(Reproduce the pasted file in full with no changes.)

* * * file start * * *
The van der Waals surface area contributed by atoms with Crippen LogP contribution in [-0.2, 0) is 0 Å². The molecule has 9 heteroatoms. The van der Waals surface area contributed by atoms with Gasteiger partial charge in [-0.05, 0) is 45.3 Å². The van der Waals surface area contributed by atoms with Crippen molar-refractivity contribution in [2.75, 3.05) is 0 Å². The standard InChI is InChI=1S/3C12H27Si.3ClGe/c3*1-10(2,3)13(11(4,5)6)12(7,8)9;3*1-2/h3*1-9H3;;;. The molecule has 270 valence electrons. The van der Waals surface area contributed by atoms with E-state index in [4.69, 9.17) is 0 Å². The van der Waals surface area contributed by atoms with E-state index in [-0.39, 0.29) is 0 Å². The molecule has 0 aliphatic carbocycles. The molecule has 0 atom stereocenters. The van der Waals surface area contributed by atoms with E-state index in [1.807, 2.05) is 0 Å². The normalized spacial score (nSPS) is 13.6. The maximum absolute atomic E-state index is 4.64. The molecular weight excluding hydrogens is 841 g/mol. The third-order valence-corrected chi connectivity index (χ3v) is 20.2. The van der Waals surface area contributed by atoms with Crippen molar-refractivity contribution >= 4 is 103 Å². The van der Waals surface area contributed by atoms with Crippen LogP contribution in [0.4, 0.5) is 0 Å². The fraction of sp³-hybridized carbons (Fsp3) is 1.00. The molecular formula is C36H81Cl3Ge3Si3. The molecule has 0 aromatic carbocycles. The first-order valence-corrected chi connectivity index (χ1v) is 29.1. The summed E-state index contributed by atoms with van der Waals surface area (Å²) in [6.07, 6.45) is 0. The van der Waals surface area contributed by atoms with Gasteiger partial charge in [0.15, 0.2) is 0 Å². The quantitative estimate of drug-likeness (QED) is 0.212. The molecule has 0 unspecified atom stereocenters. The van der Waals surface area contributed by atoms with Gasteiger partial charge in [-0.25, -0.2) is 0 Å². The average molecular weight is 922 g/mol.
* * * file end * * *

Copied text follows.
The van der Waals surface area contributed by atoms with Crippen LogP contribution in [-0.2, 0) is 0 Å². The molecule has 9 heteroatoms. The van der Waals surface area contributed by atoms with Gasteiger partial charge in [-0.05, 0) is 45.3 Å². The van der Waals surface area contributed by atoms with Crippen molar-refractivity contribution in [2.75, 3.05) is 0 Å². The standard InChI is InChI=1S/3C12H27Si.3ClGe/c3*1-10(2,3)13(11(4,5)6)12(7,8)9;3*1-2/h3*1-9H3;;;. The molecule has 270 valence electrons. The van der Waals surface area contributed by atoms with E-state index in [4.69, 9.17) is 0 Å². The van der Waals surface area contributed by atoms with E-state index in [-0.39, 0.29) is 0 Å². The molecule has 0 aliphatic carbocycles. The molecule has 0 atom stereocenters. The van der Waals surface area contributed by atoms with E-state index in [1.807, 2.05) is 0 Å². The normalized spacial score (nSPS) is 13.6. The maximum absolute atomic E-state index is 4.64. The molecular weight excluding hydrogens is 841 g/mol. The third-order valence-corrected chi connectivity index (χ3v) is 20.2. The van der Waals surface area contributed by atoms with Crippen molar-refractivity contribution >= 4 is 103 Å². The van der Waals surface area contributed by atoms with Crippen LogP contribution in [0.4, 0.5) is 0 Å². The fraction of sp³-hybridized carbons (Fsp3) is 1.00. The molecular formula is C36H81Cl3Ge3Si3. The molecule has 0 aromatic carbocycles. The first-order valence-corrected chi connectivity index (χ1v) is 29.1. The summed E-state index contributed by atoms with van der Waals surface area (Å²) in [6.07, 6.45) is 0. The van der Waals surface area contributed by atoms with Gasteiger partial charge in [0.15, 0.2) is 0 Å². The quantitative estimate of drug-likeness (QED) is 0.212. The molecule has 0 unspecified atom stereocenters. The van der Waals surface area contributed by atoms with Gasteiger partial charge in [-0.25, -0.2) is 0 Å². The average molecular weight is 922 g/mol.